If we go back to their early days of De Beers, diamonds were not a thing in engagement. If we remember that episode, go back and listen to it. It was not the main thing. It was like 105 or 15% of the population would give diamonds as an engagement ring, where today it’s 80%. What did they do in the early days? They created ads that were illustrated by famous artists by Salvador Dali, and people along that lines, because what did they know? The halo effect. If Dali creates this ad for this diamond, it’s special. Harry Winston had done this several times in his career. When we go back to the days when Cadillac … Remember, Cadillac used to be a really big deal. If you said, “Oh, that’s the Cadillac option,” that meant it was the best, right? Well, if you go back in the early days, Harry Winston had ads where he had jewelry next to Cadillacs. He would team up with Cadillac and they would show the jewelry and Cadillac liked it as well because it also gave that halo effect back and forth.

Dave Young:

Yeah, absolutely.

Stephen Semple:

But halo effect is a thing. This gets me thinking about when you’re promoting a product or a service, you can’t ignore what’s going on around you. This is where we often talk about high visibility locations, but also locations in prestige places. If you’re selling a prestige product, actually helps you sell that prestige product because of the halo effect of being in that location, being in that luxury mall if you’re selling luxury items. What magazine you pick, it’s not about, oh, who are the readers of that magazine? Sometimes what you have to look at is, also as important, what are the other advertisements that are going on around it that can actually also impact how you are seen, felt, heard.

Dave Young:

Isn’t it amazing what can happen when two wealthy guys park their yachts next to each other?

Stephen Semple:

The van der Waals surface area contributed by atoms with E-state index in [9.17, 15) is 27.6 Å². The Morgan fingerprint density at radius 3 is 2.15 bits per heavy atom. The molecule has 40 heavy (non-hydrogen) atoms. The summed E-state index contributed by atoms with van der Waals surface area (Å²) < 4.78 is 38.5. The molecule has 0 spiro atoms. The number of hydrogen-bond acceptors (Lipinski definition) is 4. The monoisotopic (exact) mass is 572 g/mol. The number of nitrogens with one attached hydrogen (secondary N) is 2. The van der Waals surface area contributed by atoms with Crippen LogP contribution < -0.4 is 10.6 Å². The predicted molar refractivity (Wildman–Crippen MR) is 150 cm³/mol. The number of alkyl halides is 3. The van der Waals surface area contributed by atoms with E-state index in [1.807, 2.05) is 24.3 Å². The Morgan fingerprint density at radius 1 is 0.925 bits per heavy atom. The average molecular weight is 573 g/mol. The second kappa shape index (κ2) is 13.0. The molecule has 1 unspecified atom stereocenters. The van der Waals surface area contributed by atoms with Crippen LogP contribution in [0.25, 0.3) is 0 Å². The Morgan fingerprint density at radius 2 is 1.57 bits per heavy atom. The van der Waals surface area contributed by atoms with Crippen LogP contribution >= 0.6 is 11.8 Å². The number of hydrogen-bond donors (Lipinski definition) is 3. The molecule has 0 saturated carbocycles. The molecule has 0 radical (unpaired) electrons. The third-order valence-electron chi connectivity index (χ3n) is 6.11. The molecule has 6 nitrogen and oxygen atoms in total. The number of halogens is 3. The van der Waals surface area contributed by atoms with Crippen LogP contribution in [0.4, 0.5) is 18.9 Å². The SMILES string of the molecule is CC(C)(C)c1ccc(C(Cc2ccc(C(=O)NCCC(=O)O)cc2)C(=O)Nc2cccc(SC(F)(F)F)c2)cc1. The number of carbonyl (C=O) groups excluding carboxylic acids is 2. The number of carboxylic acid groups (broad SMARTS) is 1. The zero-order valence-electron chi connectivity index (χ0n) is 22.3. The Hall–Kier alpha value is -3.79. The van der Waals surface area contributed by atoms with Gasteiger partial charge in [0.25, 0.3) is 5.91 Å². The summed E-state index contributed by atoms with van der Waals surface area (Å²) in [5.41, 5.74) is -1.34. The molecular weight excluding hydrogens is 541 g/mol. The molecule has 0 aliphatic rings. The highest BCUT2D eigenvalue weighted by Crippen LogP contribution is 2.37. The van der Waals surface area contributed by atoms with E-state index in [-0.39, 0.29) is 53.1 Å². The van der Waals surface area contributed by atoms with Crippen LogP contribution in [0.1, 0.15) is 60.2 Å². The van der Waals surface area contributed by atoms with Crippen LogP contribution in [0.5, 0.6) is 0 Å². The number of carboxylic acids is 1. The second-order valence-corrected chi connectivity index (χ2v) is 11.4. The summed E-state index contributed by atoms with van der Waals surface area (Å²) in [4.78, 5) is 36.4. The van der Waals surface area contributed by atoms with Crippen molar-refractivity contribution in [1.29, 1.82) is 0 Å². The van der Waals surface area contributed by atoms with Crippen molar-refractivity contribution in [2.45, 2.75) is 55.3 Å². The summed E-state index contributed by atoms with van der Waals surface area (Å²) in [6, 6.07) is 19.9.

Well, that’s it, right? Just happen to park their yachts next to each other. But two wealthy, smart guys. You could picture that. “Here, let’s have a drink. Oh, I came across these black …” “Oh, black pearls? Oh, tell me more about …” “Oh Jesus, I’ve got a …” You could see immediately they were like,” I’ve got a plan. Here’s what we’ve got to do. We’ve got to buy the atoll. We got to raise the quality. I got to talk to my buddy Harry. We’re going to do this, this, this and we’re going to turn this into a thing that is going to be huge and great and suddenly becomes one of the largest exports of the French Polynesia.” I would love to have been sitting having drinks with those guys as they were dreaming this thing up. You know with people like that, by the end of dinner, the offer was being drafted up for buying the atoll, right?

Dave Young:

Oh, sure. Kicking everybody else off of it.

Stephen Semple:

But it’s also this amazing making something out of nothing. Yes, they were beautiful and yes, they were rare, but they weren’t worth anything. They made it into a thing consciously. It wasn’t by accident. This was manufactured. They knew what they knew. They knew what they were doing and they executed a plan and really what they did is they followed the De Beers playbook. They knew this would work because they saw this playbook and they would’ve been familiar with it. They’re in the jewelry business. They saw this playbook, they knew it would work. Harry Winston knew it would work. Salvador knew it would work. You got to look at it and go, “Wow, that was really, really amazing.” Grab the bull by the horns, executed the plan and turned it into a thing.

Dave Young:

They knew they were going to create something amazing and that they controlled the supply of it and used the same playbook that made diamonds special. You get Harry Winston involved, that halo effect, brilliance all the way around on this. What a move.

Stephen Semple:

When I came across this, I was like, “That’s a pretty cool story,” and today black pearls are very desired. Very, very desired.

Dave Young:

Another cool story. Thank you very much, Stephen. Appreciate you sharing this.

Stephen Semple:

Thanks, David.

Dave Young: